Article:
Conlanging. It sounds vaguely naughty. Do you and your wife conlang? Honk if you conlang! It’s really not as salacious as it may sound (to me, at least). To conlang means to create a language. The word is an amalgamation of Constructed Languages and it refers to the process of intentionally (as opposed to accidentally?) inventing a language. It can also refer to the language itself. Esperanto is the most famous of the constructed languages that had the goal of real world use, but it is by no means the only one. The major ones include:
- Volapük, introduced by Johann Martin Schleyer a year after Ludovic Zamenhof published Esperanto in 1878;
- Ido, created by an Esperanto reformist group in 1907;
- Novial, developed in 1928 by the late, great linguist Otto Jesperson;
- Interlingua, published by the International Auxiliary Language Association in 1951.
Real world use is not always the goal of conlanging. Sometimes the creators of fictional worlds want to offer the authenticity and credibility of a real language, without just throwing a bunch of words from various real languages into a blender and seeing what comes out (Blade Runner, I’m looking at you!). The language that Viggo Mortenson used to whisper sweet nothings into Liv Tyler’s ear in The Lord of the Rings was Elvish (or Quenya and Sindarin) and was created by J.R.R. Tolkein specifically for his epic trilogy. George Orwell, in a nod to the Sapir-Whorf hypothesis which says that people cannot think what they cannot say, wrote Newspeak for 1984, his cautionary tale of government control. And of course, the most famous reindeer of all is Klingon, invented by Dr. Marc Okrand for the war-loving species who fought against the young, sexy Captain Kirk and crew in the early days of Star Trek, but who then turned ally and served next to the older, sexier Captain Picard. Now, the new kid on the block who would like to dethrone Klingon, King of Conlangs, is Paul Frommer’s Na’vi from the film Avatar.
These conlangs have gained popularity amongst many fans of the respective fictional works, but have not garnered a lot of interest from professional linguists. There are no scholarly journals, no specialists, and the few linguists who do try to conduct research most likely do so in their spare time. I’m sure there are many reasons: time constraints, pre-existing research commitments, funding, and the good old ‘publish or perish’ adage. Some linguists may not be convinced that conlangs can tell us much of use about language universals, or the true nature of language. It’s certainly not a prestigious field of research.
Part of the difficulty in studying these constructed languages, I suspect, is the reign of the Native Speaker in linguistics. At the core of much research on language is the idea that the native speaker has an unconscious, nearly-infallible competence in his or her mother tongue, and therefore is the person who has the answers for questions related to what language can actually do. Aside from one man who tried to teach his son Klingon from birth (it didn’t take), there aren’t native speakers of fictional languages. The situation is only slightly better for ‘real world’ conlangs. There are about 1,000 people who have grown up speaking Esperanto from birth, but they’ve also grown up speaking other languages, too. This could muddy the waters a bit, combining the study of constructed language acquisition and bilingualism, which may be too tricky to sort out reliably with only 1,000 test subjects spread out around the world. Perhaps if any of the conlangs were to develop a native-speaker community (in a more geographical sense) with people growing up speaking Esperanto exclusively, then there might be more interest and, more importantly, more grant money.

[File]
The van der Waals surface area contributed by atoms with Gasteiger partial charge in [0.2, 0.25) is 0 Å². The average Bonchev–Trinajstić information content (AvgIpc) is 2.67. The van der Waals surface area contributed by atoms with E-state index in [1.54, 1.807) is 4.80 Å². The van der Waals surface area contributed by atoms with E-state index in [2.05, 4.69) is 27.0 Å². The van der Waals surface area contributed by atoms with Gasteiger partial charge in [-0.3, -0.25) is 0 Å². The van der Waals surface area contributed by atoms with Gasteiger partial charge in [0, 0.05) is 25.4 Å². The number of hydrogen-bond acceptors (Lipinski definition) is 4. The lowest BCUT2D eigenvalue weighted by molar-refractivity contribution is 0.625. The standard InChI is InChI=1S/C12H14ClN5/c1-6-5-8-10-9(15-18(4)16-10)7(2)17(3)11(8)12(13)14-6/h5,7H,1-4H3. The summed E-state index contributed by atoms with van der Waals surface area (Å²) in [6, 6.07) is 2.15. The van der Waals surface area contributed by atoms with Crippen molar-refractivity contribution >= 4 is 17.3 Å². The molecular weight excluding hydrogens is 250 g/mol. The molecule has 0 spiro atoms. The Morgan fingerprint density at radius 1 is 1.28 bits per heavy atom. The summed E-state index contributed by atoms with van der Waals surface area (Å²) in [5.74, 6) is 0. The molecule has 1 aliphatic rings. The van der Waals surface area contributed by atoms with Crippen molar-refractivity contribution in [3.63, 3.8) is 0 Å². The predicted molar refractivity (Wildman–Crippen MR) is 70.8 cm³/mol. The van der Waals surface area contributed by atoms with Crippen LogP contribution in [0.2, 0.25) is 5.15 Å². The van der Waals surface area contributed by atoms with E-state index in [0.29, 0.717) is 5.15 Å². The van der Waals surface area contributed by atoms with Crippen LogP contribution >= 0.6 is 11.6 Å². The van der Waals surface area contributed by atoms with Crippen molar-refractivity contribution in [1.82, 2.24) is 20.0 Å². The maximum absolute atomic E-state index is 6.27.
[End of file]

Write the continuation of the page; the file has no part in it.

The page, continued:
There is more scholarly research on the ‘real world’ conlangs than on those for fictional worlds, though sometimes they are united in a book such as Arika Okrent’s In the Land of Invented Languages. And there are occasionally crossovers of those with a bit more celebrity. William Shatner is of course associated with Klingon due to his dominance in the Star Trek franchise, and did have some lines in that conlang, but he also just happened to have starred in Incubus, one of the only movies filmed entirely in Esperanto.
On a personal level, I find constructed languages interesting, but as I’ve said about codes and code-breaking, I’m more intrigued by the loyalty these conlangs inspire in their followers. I want to understand the conlangers instead of engaging any conlanging myself. From an academic standpoint, I prefer looking at the ways language is used or changed more organically, unconsciously – not deliberately. For personal use, I’d rather learn at least a little bit of different existing languages to get a better sense of the people and the culture when I travel to other countries. I like to wander around the streets, look for cafés packed with locals where I can observe and hopefully eavesdrop, or visit off-the-beaten track sites.
In the meantime, however, conlangs can be kind of fun. For example, you can tell someone that his mother has a smooth forehead (Hab SoSlI’ Quch!) and he’ll never be the wiser, unless he happens to speak Klingon better than you. Or you could use some Elvish words as a signal to your friend that the guy hitting on you at the bar is creeping you out and she should ‘get sick’ so you will have to leave to ‘take care of her’.
Here are some of the other things you can do if you are willing to spend a few minutes here or there on Fun with Conlangs:
- Find out your Elvish name (mine is Nienna Nólatári)
- Write your name in Elvish
- Send a tweet in Klingon
- Translate into Na’vi
Now if you’ll excuse me, I’ve got some important non-linguistic questions to ponder: for example, who looks better in Princess Beatrice’s fascinator: Mrs. Parker on the left or Zelda on the right?